(community property). The article uses the Hadiya Zone as a case study. It is argued
that there is the need for the effective implementation and amendment of land laws
which require political will to ensure tenure security of communal lands thereby
securing and diversifying the livelihoods of poor smallholder rural farmers and
ensuring human rights.
Key terms
Communal lands · Livestock · Poverty · Livelihoods · Rural Poor · Tenure
security
DOI http://dx.doi.org/10.4314/mlr.v12i1.4
Received: 13 February 2018 Accepted: 28 September 2018
This article is licensed under a Creative Commons Attribution-NonCommercial-
NoDerivs (CC BY-NC-ND)
Daniel B ehailu Gebreamanuel (PhD), Asst. professor of law, Hawassa University, Email:
<danielbehailu@yahoo.com>
** Getiso Deta mo Mekebo (LL.M). The coauthor ha s collected the data for this article a nd
drafted sections 6 and 7 of the article. Email: <getdetamo@gmail.com>.
100 MIZAN LAW REVIEW, Vol. 12, No.1 September 2018
Introduction
In Ethiopia, communal land rights and attendant matters are largely discussed in
terms of pastoral society or semi-pastoral society. However there are communal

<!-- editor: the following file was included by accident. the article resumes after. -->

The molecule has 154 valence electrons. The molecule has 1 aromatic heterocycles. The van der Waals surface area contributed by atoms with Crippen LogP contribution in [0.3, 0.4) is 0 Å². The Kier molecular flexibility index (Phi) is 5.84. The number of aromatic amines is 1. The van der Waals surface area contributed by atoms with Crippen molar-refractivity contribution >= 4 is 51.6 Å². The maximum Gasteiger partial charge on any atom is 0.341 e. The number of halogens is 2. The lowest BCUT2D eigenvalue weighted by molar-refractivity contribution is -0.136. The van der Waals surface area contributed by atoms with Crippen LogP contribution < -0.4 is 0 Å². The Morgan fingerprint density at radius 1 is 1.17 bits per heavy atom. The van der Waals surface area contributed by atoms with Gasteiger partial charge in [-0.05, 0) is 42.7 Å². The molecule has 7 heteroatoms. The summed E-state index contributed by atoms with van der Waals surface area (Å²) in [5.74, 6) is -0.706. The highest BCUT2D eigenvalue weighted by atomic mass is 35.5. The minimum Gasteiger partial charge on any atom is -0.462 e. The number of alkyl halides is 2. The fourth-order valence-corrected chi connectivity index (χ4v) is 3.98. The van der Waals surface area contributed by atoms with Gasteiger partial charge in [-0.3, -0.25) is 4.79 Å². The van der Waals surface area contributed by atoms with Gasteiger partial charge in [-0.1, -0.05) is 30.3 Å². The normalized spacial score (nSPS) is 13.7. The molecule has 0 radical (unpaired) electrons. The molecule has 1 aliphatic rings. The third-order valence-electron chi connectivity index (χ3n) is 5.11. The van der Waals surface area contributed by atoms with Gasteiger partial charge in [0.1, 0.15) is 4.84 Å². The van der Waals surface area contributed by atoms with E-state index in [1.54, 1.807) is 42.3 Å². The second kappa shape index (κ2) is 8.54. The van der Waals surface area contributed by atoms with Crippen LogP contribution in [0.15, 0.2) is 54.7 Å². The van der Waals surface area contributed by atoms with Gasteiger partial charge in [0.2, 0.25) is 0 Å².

lands among the smallholder farmers as well. Hadiya Zone (in SNNPRS) is
taken for the purpose of case study so that it can give insight to the problems
discussed in this article. There are gaps in the legal regime in the protection of
communal land rights thereby undermining livelihood diversification. Little
attention is given to protect communal lands among smallholder farmers, and
the steady erosion of customary rules and institutions call for serious reform.
Land is among the most important assets for the rural population.1 It is vital
source of livelihood and can be part of cultural and social identities.2 Especially,
it is the sole source of livelihood for the overwhelming majority of the rural
poor and is the most crucial medium to alleviate rural poverty.3According to
World Bank and IFAD (International Fund for Agricultural Development)